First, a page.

Hopefully, time will run out on this funding bill

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Hopefully, time will run out on this funding bill
Register- Herald

At first blush, allowing county boards to increase property tax rates to help fund education in their districts seems like a good idea.

After all, if locals are unhappy with the education their kids are getting or not satisfied with whatever share the state sends their way via school aid funding, then there is an answer: they can pay up via a hike in their property tax rate.

But upon further study and consideration of Senate Bill 609, co-sponsored by Sen. Sue Cline, R-Wyoming, the proposed legislation has too many fatal flaws to mend with the clock ticking toward the bewitching hour of this legislative session.

It is true. School superintendents and their boards across southern West Virginia – indeed, across our entire state – are cutting expenses, staff positions and curriculum offerings. In Raleigh County alone, board members have voted to cut more than 30 school aide positions and to restructure the way transportation and classroom aides deliver educational assistance to the district’s special needs children all in an effort to meet a predicted $6 million budget shortfall.

In the down draft of falling tax dollar collections brought about by the decline of the coal industry, higher unemployment, sluggish consumer spending and an aging population, school boards have little recourse but to reach for the budget shears.

Unfortunately, Senate Bill 609 is not the answer.

It is the very definition of returning power to the local schools districts – and therein lies the trouble.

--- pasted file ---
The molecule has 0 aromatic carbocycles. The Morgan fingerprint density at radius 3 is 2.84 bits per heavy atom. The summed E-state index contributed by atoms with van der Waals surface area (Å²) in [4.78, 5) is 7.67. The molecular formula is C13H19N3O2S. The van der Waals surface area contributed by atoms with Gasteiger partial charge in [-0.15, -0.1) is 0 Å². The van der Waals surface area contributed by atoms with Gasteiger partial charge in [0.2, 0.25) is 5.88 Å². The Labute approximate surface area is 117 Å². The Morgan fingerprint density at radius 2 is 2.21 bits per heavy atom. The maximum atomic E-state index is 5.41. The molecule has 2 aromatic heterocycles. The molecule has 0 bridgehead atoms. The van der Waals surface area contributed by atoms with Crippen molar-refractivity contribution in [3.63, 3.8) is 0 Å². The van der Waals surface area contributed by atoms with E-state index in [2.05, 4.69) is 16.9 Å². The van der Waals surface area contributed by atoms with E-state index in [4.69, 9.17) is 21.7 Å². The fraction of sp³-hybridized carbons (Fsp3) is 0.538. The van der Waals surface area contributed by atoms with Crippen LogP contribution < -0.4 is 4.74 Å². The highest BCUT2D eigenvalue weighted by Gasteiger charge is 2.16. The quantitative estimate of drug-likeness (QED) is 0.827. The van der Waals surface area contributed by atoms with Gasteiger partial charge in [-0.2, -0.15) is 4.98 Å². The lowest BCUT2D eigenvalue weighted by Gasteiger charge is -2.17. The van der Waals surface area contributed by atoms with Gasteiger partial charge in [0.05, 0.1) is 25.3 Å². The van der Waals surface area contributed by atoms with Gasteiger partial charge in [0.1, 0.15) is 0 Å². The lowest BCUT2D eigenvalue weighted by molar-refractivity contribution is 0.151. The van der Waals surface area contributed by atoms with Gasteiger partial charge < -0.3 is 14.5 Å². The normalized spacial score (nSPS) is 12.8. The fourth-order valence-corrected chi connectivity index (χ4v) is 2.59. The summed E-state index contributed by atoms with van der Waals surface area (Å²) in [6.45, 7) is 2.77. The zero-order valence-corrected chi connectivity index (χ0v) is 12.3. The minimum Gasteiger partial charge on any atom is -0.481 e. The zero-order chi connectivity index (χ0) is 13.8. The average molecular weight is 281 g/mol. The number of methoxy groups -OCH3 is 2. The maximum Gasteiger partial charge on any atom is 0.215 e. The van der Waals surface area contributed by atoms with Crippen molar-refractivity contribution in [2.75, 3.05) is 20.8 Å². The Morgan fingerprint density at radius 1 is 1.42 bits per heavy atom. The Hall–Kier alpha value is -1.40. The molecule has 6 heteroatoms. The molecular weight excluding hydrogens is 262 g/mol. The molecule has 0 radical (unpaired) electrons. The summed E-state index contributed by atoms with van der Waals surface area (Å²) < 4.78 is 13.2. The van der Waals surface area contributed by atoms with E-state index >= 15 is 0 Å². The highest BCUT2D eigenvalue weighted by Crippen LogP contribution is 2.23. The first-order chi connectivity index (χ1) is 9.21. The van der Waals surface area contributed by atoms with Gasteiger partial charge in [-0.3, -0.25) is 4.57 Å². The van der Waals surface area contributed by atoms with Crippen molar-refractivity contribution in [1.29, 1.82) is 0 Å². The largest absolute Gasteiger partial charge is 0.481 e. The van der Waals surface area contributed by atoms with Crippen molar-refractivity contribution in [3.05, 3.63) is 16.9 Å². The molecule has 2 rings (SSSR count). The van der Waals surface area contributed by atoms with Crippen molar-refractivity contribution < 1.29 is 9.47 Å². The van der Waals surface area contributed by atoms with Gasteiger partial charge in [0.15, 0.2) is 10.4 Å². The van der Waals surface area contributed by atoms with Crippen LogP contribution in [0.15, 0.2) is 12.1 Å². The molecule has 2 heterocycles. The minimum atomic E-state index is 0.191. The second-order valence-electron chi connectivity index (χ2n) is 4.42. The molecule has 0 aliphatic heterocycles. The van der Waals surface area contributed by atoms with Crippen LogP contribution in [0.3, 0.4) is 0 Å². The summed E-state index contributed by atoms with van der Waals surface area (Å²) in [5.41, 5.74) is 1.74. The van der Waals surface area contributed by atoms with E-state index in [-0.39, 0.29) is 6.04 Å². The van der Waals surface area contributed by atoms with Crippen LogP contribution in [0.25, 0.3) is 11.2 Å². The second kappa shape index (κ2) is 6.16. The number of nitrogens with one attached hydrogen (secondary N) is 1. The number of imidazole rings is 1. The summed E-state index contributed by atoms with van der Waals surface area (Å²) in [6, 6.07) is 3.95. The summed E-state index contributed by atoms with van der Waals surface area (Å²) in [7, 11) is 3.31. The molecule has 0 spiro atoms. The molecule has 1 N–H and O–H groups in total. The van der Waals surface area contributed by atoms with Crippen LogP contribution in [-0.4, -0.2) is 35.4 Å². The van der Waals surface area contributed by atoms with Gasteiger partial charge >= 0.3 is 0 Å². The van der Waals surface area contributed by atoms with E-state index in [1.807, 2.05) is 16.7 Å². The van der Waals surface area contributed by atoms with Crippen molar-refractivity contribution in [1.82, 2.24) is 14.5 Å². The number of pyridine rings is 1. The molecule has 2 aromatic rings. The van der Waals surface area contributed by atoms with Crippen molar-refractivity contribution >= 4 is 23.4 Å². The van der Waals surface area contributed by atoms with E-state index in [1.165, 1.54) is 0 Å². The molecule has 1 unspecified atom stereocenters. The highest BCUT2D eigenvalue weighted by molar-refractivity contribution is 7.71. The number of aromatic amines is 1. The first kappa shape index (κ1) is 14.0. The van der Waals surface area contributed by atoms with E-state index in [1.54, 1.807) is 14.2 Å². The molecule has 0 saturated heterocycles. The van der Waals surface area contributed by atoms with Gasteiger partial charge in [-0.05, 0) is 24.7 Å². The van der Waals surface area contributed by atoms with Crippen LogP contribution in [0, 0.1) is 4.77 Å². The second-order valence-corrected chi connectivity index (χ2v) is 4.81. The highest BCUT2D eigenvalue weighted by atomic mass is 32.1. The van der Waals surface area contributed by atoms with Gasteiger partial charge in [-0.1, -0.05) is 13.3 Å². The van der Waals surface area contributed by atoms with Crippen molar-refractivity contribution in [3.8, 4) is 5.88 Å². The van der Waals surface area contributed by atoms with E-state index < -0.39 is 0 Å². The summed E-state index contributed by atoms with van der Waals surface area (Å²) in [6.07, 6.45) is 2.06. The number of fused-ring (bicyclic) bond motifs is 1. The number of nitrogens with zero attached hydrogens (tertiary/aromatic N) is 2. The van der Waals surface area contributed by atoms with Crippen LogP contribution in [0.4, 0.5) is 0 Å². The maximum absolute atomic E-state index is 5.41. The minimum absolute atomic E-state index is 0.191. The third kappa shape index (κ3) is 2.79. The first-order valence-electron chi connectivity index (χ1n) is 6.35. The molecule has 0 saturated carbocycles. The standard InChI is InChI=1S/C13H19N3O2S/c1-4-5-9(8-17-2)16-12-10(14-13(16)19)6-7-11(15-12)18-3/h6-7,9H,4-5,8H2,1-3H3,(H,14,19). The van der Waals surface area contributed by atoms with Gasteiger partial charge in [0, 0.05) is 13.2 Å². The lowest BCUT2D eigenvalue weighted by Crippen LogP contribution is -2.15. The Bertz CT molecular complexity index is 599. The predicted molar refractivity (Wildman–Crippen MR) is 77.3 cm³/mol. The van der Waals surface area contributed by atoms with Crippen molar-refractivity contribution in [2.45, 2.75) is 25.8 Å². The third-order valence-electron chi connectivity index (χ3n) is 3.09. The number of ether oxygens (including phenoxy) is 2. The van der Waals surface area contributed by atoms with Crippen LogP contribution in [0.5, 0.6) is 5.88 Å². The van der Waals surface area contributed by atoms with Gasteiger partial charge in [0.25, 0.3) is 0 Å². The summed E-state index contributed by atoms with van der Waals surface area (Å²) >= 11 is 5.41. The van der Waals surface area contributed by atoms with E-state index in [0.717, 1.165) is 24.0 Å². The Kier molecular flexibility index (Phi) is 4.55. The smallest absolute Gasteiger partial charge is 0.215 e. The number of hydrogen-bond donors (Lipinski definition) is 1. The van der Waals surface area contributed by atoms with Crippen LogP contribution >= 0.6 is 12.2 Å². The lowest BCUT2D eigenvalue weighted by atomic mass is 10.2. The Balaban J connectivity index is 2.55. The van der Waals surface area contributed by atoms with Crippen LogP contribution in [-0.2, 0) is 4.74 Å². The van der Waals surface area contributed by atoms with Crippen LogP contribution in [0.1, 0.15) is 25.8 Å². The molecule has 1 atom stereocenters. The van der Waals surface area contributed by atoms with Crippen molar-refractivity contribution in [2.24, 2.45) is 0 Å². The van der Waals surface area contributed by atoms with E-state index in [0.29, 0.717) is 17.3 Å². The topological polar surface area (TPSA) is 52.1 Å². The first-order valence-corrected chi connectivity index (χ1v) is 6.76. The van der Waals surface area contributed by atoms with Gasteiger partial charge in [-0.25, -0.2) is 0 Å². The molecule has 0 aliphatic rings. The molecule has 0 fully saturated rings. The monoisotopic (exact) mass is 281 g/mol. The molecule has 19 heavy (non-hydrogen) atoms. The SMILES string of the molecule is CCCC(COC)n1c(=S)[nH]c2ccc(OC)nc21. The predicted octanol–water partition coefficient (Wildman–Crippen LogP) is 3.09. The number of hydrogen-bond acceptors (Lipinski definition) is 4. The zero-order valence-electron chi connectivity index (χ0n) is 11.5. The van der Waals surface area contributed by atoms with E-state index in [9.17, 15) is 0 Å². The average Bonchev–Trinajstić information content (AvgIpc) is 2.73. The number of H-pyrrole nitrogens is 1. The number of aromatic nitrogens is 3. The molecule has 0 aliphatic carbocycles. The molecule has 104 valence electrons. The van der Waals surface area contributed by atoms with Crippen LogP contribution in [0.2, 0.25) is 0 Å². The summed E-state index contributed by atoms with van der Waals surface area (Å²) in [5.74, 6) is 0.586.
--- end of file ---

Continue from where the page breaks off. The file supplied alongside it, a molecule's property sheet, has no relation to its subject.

We believe the state must assure a quality and near equal education for all of its students, no matter what holler they hail from. And that means state tax dollars need to be moved around from one district to another to level the playing field, from districts where the school is just down the street to those where the nearest classroom is over a mountain.

Likewise, not all school districts in the state enjoy the same tax base. In Wyoming County, where the coal industry was the only game in town, school officials are looking between the cushions for every last penny just to keep school doors open. To increase property taxes there would seem especially cruel.

Wyoming County had an unemployment rate of 8.4 percent in January of this year. Statewide, the jobless rate was 5.6 percent. The population slide in Wyoming County has become steeper of late, falling from 23,718 in 2010 to 20,763 in 2016 – a precipitous 12.5 percent decline. In 1979, 36,700 people called Wyoming County home.

There is nothing good in these numbers. And it’s not like Wyoming County homeowners aren’t being squeezed already. Their property tax rates have risen from $6.79 per $1,000 valuation in 2008 to $8.66 in 2015 – a 27.5 percent climb.

SB 609 assumes that all school districts are created equal and nothing could be further from the truth.

Another problem with the bill is that it makes no exceptions for those taxpayers who are subsisting on a fixed income. As of 2015, nearly one of five people living in the Mountain State was at least 65 years old. And the share of the elderly in this state is growing.

A property rate hike is going to make it difficult for many of those senior citizens to make ends meet – to stay in their homes, put dinner on the table, see a doctor or fill a prescription. Something will have to give.

While SB 609 made its way out of the Senate by the slimmest of margins, 17-16, its future – thankfully – looks dim.

Upon arrival in the House, the bill was sent to its Finance Committee where there are 122 bills pending action. The regular session of the legislature ends this Saturday night, and we are hoping the clock runs out of what may have been a well intentioned effort to create additional funding flexibility for school systems, but upon closer examination turned out to miss the grade.